What makes the character Hermia so compelling, and how is she important in the play?

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janeyb eNotes educator| Certified Educator

hmm...that's an interesting question, because i think that Shakespeare wrote the play so that Hermia would not be so compelling: she is interchangeable with Helena basically. All of the main characters are similar, which is what adds to the confusion that ensues. Although i'm sure Lysander wouldn't agree that she's the same as Helena, the audience probably would.
If you really want to argue it, I guess you could say that Hermia is strong. She says that she doesn't know "by what power I am made bold'' (I.i), but clearly she is so when she asks what happens if she refuses her father's wishes for her to marry Demetrius. You could also mention that she is virtuous, as she refuses to sleep next to Lysander once they've reached the forest.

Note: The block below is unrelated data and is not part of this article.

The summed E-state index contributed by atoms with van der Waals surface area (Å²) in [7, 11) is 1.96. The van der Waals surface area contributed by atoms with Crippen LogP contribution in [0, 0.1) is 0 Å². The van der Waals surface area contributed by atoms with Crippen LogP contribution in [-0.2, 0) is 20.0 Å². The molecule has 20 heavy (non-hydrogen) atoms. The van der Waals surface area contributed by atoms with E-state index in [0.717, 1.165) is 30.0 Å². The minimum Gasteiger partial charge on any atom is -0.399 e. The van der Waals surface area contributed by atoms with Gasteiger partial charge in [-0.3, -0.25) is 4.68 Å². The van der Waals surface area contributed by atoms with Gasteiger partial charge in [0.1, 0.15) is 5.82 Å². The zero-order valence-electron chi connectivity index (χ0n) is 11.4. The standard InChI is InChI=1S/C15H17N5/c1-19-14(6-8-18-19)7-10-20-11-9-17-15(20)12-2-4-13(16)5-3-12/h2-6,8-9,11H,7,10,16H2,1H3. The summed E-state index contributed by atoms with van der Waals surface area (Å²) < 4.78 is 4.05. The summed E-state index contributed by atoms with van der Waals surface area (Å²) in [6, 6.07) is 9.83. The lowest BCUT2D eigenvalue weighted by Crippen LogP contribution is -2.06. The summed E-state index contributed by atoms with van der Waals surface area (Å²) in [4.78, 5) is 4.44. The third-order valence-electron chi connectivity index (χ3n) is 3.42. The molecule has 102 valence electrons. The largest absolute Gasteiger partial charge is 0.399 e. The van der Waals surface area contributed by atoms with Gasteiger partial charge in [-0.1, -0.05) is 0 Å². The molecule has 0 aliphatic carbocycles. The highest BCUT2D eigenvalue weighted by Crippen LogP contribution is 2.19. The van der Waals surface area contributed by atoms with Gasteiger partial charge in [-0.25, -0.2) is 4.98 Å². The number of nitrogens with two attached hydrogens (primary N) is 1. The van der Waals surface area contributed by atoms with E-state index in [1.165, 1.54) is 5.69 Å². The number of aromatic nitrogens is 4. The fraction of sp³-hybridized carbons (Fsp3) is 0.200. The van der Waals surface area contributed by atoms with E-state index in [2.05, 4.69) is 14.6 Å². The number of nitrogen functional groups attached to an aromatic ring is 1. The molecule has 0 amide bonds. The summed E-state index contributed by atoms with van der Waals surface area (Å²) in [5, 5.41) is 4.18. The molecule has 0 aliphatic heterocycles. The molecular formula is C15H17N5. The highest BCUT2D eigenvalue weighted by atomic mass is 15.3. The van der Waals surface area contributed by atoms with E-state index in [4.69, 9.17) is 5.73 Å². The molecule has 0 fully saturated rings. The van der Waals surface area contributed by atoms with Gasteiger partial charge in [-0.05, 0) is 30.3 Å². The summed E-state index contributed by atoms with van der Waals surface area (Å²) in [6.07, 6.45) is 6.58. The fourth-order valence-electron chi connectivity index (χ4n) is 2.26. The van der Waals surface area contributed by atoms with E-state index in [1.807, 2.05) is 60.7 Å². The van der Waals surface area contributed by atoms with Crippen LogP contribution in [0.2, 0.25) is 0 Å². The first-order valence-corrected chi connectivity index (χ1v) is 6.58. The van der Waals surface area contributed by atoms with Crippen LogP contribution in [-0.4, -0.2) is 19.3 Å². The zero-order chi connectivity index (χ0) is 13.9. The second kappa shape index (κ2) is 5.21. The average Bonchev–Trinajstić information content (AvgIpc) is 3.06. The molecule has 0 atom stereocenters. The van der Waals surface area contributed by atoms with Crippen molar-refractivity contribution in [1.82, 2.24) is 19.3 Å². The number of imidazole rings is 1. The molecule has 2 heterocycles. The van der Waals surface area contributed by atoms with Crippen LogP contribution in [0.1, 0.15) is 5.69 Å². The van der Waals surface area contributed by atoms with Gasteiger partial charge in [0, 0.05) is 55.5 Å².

mrerick eNotes educator| Certified Educator

I would agree that Shakespeare wrote the four lovers to be interchangeable; however, I do think there is one compelling element about Hermia: she is wanted by both of our young men. I think that that's what makes her stand out a little bit. Although we, as an audience, don't really know what it is about her, there must be something that causes the attraction of both men and leaves poor Helena in the cold.

She's important in terms of the plot because it's her decision that forces the action of the entire play. She chooses to not listen to her father which leads to Herm and Lys running off to the woods where the tradesmen happened to be practicing....and hilarity ensues...

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A Midsummer Night's Dream

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